long that they'd got rather chilled. As you could see they weren't
taking the food then. The male came in and tried to feed. Sadly another
chick had died. By the end of last night's programme we just had two
of the four chicks surviving. However, we finished the programme
feeling cautiously optimistic because the male had been in and
fed and the female was still brooding them, but in the middle of
the night, she started to lock a bit twitchy, as you can see here.
She left the chicks again. Now this was very bad news. She shouldn't
have been leaving them in the middle of the night, particularly
if they were already feeling a little bit cold. She was back.
Still brooding. We kept everything crossed that maybe they were OK.
But as you can see here, this was this morning. Three chick has died
and one was looking very, very unhealthy indeed. On the brink. She
continued to come in. She's got food. Obviously they're not at this
stage able to appeal for that food. She has nothing to do with it. She
tried to brood them. I'm afraid that the last chick had frankly,
run out of energy and despite the fact this she was now trying to
keep it warm, when we looked at them at about 6.30am, it had died.
This is what's happened through the rest of the day. Both parents are
confused by what's happened in here. She's continued to come in and
brood them. The male has been in and out a couple of times. But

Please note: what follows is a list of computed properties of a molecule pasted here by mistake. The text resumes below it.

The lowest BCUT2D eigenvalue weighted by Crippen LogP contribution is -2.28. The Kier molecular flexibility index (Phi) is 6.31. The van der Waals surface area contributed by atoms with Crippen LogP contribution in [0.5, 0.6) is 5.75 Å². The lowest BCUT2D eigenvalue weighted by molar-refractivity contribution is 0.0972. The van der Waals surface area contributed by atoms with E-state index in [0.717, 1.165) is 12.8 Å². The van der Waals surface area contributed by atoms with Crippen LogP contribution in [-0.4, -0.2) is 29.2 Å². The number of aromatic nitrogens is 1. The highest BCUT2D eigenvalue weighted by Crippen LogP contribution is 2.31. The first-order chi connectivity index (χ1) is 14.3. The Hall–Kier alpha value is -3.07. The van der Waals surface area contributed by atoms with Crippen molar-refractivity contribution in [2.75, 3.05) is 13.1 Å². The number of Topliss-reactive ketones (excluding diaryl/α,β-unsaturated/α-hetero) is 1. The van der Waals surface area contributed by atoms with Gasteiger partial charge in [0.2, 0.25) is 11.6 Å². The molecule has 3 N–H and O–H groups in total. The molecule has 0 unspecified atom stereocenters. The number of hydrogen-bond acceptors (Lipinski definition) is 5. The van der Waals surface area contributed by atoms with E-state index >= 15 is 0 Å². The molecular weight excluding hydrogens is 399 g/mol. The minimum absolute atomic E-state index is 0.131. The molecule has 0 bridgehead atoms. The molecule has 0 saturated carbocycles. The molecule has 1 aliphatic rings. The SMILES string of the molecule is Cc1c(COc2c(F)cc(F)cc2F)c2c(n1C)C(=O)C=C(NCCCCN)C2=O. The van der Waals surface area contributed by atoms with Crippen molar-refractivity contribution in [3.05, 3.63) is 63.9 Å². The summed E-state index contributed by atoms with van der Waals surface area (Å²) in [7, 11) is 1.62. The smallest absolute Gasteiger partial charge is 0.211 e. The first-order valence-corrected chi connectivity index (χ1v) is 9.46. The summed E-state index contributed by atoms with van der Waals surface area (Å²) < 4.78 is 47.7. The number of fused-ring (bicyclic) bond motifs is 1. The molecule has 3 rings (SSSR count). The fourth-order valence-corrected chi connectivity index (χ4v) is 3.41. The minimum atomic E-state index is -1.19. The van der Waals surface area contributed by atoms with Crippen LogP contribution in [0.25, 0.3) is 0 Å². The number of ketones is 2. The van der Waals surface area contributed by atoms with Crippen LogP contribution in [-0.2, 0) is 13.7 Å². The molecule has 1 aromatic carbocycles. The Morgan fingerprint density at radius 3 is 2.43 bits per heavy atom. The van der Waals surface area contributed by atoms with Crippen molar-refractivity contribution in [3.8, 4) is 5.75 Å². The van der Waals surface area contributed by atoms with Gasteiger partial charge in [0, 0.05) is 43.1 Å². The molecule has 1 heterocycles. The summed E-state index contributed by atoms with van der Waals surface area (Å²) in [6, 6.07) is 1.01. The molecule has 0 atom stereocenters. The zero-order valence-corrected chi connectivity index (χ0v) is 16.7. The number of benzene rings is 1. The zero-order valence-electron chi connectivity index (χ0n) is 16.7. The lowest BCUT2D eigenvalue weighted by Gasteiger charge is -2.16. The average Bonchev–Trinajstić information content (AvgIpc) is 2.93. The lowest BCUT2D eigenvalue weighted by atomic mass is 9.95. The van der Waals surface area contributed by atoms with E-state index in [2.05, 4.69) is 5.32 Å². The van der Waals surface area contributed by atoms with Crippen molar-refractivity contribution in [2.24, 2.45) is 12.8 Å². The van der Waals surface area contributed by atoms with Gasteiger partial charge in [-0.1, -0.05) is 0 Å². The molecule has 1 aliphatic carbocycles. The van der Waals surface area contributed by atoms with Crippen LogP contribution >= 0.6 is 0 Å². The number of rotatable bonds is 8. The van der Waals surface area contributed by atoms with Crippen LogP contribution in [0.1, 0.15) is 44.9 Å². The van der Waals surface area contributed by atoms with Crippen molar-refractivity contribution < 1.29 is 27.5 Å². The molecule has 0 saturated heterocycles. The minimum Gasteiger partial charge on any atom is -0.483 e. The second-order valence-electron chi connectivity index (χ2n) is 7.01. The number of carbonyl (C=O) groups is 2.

sadly, those chicks have finished and the nest is over for this year
at least. It is a great tragedy, nobody wants to watch the great
loss of an entire family like that. The confusing thing is that we've
seen chicks die over the years. We've been doing Springwatch for a
very long time. It's just one of those things that happened, but
they seemed so robust, when we first met this family. They do. I
have to tell you that 30% of all the pied flycatcher broods that
hatch are destined to fail before they fledge. Weather is one
contender for why. We haven't had weather that's too rough. It hasn't
affected the abundance of food. The adult washlers have been in and out
with food. The female's body weight, goes back a few days, as to when
the male wasn't attending. You think, she's got a lot of energy
into producing this. She'd laid the eggs, sat there brooding them, unk
baiting them until they've hatched. Not able to feed at maximum
efficiency. What she was hoping for is that as soon as they hatched,
the male would help out, so she could build up her reserves again.
But it didn't happen. If the male had been more atentive, she could